In connection with this argument, it is important to bear in mind that plaintiff is not arguing that the exposed portion of the PTN 4 created an unreasonable risk of danger to the cuber attendant with respect to the machine as originally delivered. While he does argue that it was a "potential hazard" because it was unguarded, he is able to relate this hazard to the attendant only in conjunction with the installation of the higher platform by Superlite. Although plaintiff was permitted to present expert testimony that methods other than isolation were available to guard the PTN 4 paddles at the time it was designed, Besser was under no duty to produce a machine which incorporated only the ultimate in safety features. Morrow v. Trailmobile, Inc., 12 Ariz. App. 578, 473 P.2d 780 (1970); Marker v. Universal Oil Products Company, 250 F.2d 603 (10th Cir. 1957). It is undisputed that the platform, as originally designed, functioned to guard the cuber attendant from the revolving paddles of the PTN 4 and that it was neither expected nor required that he have direct access to the PTN 4 from the original platform. Thus, we begin with the premise that the cuber as designed, manufactured and delivered did not present an unreasonable risk of harm with respect to the injury-causing apparatus and that so long as its safety features were maintained as designed, the PTN 4 paddles posed no danger to the cuber attendant while standing on the original platform.
The question then is whether Besser, as the manufacturer of a product which when sold was free from the danger which caused plaintiff's injury, was under a duty to warn of dangers created by a postmanufacture modification over which it had no control and of which it had no notice until after the modification.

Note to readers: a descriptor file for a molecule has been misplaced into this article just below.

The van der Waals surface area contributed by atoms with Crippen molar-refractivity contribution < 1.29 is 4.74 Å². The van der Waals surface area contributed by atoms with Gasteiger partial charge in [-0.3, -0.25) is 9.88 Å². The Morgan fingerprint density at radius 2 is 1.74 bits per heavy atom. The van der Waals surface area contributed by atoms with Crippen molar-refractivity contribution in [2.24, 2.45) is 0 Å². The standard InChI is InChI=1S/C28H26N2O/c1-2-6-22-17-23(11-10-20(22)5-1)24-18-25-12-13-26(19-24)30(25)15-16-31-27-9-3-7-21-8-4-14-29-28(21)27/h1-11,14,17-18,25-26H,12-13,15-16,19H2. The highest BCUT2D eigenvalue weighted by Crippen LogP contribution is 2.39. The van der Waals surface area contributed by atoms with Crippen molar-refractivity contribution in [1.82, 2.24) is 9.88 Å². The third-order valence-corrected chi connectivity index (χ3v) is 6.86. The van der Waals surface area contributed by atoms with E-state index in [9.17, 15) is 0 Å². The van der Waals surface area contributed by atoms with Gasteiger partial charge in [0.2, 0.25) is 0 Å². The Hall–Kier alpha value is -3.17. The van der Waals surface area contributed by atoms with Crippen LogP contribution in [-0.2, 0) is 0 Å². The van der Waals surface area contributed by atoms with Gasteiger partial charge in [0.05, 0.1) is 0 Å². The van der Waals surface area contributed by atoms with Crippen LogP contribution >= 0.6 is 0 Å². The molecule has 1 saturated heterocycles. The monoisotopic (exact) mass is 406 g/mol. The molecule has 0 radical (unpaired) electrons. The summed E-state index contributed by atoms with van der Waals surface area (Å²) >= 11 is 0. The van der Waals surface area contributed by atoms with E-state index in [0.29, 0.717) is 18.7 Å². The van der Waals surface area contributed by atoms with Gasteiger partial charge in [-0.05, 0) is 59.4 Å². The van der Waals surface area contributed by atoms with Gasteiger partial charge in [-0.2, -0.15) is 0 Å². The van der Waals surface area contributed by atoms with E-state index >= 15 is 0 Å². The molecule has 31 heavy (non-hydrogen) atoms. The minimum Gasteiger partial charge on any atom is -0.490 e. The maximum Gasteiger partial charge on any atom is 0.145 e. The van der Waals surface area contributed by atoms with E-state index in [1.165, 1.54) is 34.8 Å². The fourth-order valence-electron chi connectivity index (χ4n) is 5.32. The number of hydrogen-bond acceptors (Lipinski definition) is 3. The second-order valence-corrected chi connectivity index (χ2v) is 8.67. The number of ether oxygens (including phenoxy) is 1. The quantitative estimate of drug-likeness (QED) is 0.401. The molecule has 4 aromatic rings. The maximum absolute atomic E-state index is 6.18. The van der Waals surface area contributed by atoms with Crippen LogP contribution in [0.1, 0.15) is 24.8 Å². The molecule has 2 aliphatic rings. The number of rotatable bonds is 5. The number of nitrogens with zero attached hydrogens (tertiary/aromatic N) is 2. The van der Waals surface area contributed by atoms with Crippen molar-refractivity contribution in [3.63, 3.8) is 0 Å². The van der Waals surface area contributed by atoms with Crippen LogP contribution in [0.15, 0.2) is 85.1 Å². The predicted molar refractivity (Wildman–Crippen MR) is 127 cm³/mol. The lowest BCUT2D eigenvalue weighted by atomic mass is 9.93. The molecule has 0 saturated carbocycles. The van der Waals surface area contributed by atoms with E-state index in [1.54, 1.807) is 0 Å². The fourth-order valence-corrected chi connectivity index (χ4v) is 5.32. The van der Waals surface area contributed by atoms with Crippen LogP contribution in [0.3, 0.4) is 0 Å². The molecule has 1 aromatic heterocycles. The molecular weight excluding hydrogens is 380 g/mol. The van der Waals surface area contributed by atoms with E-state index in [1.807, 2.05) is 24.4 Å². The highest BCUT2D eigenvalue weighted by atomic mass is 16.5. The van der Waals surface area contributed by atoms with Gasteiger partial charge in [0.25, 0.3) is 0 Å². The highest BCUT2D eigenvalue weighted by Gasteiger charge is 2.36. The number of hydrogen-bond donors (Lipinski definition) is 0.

The determination of whether a duty exists is a question of law, solely for the court. Barnum v. Rural Fire Protection Company, 24 Ariz. App. 233, 537 P.2d 618 (1975). With respect to a manufacturer's liability in negligence for failure to warn of product-related dangers, certain well established principles have emerged.
The manufacturer of a product must warn of dangers which he knows or should know are inherent in its use. See Restatement (Second) of Torts §§ 388, 389, 394 (1965); Annot., 76 A.L.R.2d 9, 16 (1961). Cf. Witt Ice Gas Co. v. Bedway, 72 Ariz. 152, 231 P.2d 952 (1951). This duty may be a continuing one applying to dangers the manufacturer discovers after sale. Prosser, The Law of Torts 647 (4th ed. 1971); do Canto v. Ametek, Inc., 328 N.E.2d 873 (Mass. 1975); Comstock v. General Motors Corporation, 358 Mich. 163, 99 N.W.2d 627 (1959).
For negligence to exist there must be a reasonably foreseeable risk. Arizona Public Service Company v. Brittain, 107 Ariz. 278, 486 P.2d 176 (1971). If no risk of harm can reasonably be foreseen from the use of a product, negligence cannot be predicated on such use. Lovejoy v. Minneapolis-Moline Power Implement Company, 248 Minn. 319, 79 N.W.2d 688 (1956). When a product is safe for use as intended, a manufacturer has no duty to warn of dangers inherent in its use in an improper or unlikely manner, including unforeseen alterations or modifications of the product. Annot., 41 A.L.R.3d 1251, § 2 (1972). See 2 Hursch, American Law of Products Liability § 8.1 et seq. (1976). Compare Morrow v. Trailmobile, Inc., supra.